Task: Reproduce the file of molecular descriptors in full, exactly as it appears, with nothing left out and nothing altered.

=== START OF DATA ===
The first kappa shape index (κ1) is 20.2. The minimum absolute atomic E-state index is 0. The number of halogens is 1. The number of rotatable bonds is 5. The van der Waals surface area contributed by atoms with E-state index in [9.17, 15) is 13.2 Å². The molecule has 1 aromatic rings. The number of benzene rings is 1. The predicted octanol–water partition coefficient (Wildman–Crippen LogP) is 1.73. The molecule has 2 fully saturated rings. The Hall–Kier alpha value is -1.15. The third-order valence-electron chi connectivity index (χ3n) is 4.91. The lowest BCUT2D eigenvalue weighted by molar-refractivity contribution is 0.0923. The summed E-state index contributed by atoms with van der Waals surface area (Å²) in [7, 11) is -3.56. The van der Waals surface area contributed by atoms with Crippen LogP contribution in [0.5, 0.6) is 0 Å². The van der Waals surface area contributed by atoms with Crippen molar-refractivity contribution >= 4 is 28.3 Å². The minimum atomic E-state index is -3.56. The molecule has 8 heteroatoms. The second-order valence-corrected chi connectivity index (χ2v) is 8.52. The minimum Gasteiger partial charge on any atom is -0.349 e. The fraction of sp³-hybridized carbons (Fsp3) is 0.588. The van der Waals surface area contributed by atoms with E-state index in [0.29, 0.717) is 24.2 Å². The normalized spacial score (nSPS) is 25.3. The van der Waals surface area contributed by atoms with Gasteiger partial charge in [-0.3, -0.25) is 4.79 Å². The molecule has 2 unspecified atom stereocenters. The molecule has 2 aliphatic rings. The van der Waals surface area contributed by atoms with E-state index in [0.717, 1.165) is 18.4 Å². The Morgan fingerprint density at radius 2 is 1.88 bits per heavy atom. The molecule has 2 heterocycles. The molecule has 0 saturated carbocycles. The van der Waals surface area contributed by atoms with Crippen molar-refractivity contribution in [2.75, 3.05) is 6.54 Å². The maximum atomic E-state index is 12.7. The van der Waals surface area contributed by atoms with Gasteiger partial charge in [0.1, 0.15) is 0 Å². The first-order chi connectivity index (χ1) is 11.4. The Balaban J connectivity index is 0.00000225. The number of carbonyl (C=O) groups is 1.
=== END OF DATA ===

The first kappa shape index (κ1) is 20.2. The minimum absolute atomic E-state index is 0. The number of halogens is 1. The number of rotatable bonds is 5. The van der Waals surface area contributed by atoms with E-state index in [9.17, 15) is 13.2 Å². The molecule has 1 aromatic rings. The number of benzene rings is 1. The predicted octanol–water partition coefficient (Wildman–Crippen LogP) is 1.73. The molecule has 2 fully saturated rings. The Hall–Kier alpha value is -1.15. The third-order valence-electron chi connectivity index (χ3n) is 4.91. The lowest BCUT2D eigenvalue weighted by molar-refractivity contribution is 0.0923. The summed E-state index contributed by atoms with van der Waals surface area (Å²) in [7, 11) is -3.56. The van der Waals surface area contributed by atoms with Crippen LogP contribution in [0.5, 0.6) is 0 Å². The van der Waals surface area contributed by atoms with Crippen molar-refractivity contribution >= 4 is 28.3 Å². The minimum atomic E-state index is -3.56. The molecule has 8 heteroatoms. The second-order valence-corrected chi connectivity index (χ2v) is 8.52. The minimum Gasteiger partial charge on any atom is -0.349 e. The fraction of sp³-hybridized carbons (Fsp3) is 0.588. The van der Waals surface area contributed by atoms with E-state index in [0.29, 0.717) is 24.2 Å². The normalized spacial score (nSPS) is 25.3. The van der Waals surface area contributed by atoms with Gasteiger partial charge in [-0.3, -0.25) is 4.79 Å². The molecule has 2 unspecified atom stereocenters. The molecule has 2 aliphatic rings. The van der Waals surface area contributed by atoms with E-state index in [0.717, 1.165) is 18.4 Å². The Morgan fingerprint density at radius 2 is 1.88 bits per heavy atom. The molecule has 2 heterocycles. The molecule has 0 saturated carbocycles. The van der Waals surface area contributed by atoms with Crippen molar-refractivity contribution in [2.75, 3.05) is 6.54 Å². The maximum atomic E-state index is 12.7. The van der Waals surface area contributed by atoms with Gasteiger partial charge in [0.1, 0.15) is 0 Å². The first-order chi connectivity index (χ1) is 11.4. The Balaban J connectivity index is 0.00000225. The number of carbonyl (C=O) groups is 1.